The father of a toddler struck in the face by a foul ball at Yankee Stadium considers it “fortunate” his daughter is now home, but urged the team to act quickly to prevent future similar accidents.
Geoffrey Jacobson told The New York Times his daughter had a broken nose and other facial fractures that caused her eyes to swell shut after she was hit by a ball while sitting behind the third base dugout with her father and grandparents.
The girl, who turns 2 this week, spent five days in a New York hospital before being released on Sept. 25. But her condition remained serious. Her vision was impaired, and surgery could be in the future.
“While there are numerous medical follow-ups and some remaining medical questions to be answered, we can’t ignore how fortunate we are that our little girl is home,” Jacobson, who didn't give his daughter's name, told the Times.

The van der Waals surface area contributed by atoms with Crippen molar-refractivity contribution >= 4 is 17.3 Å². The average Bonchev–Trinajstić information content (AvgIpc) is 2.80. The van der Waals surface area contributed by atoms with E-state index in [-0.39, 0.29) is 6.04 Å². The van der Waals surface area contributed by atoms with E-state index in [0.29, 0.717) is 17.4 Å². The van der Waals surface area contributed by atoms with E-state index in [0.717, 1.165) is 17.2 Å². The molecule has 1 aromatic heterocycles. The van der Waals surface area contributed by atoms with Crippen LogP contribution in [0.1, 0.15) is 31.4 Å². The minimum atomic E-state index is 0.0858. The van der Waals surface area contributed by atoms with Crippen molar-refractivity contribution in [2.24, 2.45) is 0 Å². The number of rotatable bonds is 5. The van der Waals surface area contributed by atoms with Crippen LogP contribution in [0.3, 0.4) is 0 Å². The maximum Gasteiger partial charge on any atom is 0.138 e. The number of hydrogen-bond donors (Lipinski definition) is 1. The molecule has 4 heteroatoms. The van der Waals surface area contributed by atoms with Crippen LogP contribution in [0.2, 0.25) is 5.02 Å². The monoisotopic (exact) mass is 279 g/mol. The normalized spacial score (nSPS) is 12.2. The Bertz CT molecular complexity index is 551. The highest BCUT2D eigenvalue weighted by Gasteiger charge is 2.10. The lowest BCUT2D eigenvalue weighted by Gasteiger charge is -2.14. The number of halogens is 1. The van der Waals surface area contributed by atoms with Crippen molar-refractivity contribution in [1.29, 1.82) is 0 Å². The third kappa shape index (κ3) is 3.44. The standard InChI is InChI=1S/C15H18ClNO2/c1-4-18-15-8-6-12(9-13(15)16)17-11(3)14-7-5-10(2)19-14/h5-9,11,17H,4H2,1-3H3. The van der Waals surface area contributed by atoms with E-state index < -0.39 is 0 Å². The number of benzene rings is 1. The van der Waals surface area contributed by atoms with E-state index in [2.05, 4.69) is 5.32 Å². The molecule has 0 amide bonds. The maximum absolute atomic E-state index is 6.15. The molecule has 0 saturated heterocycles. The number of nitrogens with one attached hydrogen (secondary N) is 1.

He also urged the Yankees to extend the protective netting in its ballpark, an issue the team had remained silent about until Sunday afternoon.
Just before the Times published its interview with Jacobson, the Yankees put out a statement promising to “significantly expand” the netting at both its New York stadium and the team’s spring training ballpark in Tampa, Florida.
“It’s what they should have said from Day 1, but I’m happy to hear this,” Jacobson told the Times after learning about the statement. “I hope the remaining teams follow suit, because it’s not just about the Yankees.”
Jacobson's daughter was struck in the face by a 105-mph foul ball in the fifth inning of the Yankees game against the Minnesota Twins on Sept. 20.
Players from both teams were visibly shaken by the accident, including the batter, Yankees third baseman Todd Frazier.
Jacobson, a real estate lawyer, said a public relations employee called him after the incident to apologize and wish his family well, but he hadn't heard from any of the Yankees brass.
Frazier, though, has been in touch several times.
“Not only is he a world-class athlete, but he is a better person and that is what really matters,” Jacobson told the Times.
For now, legal action against the team was "not on my radar," he said.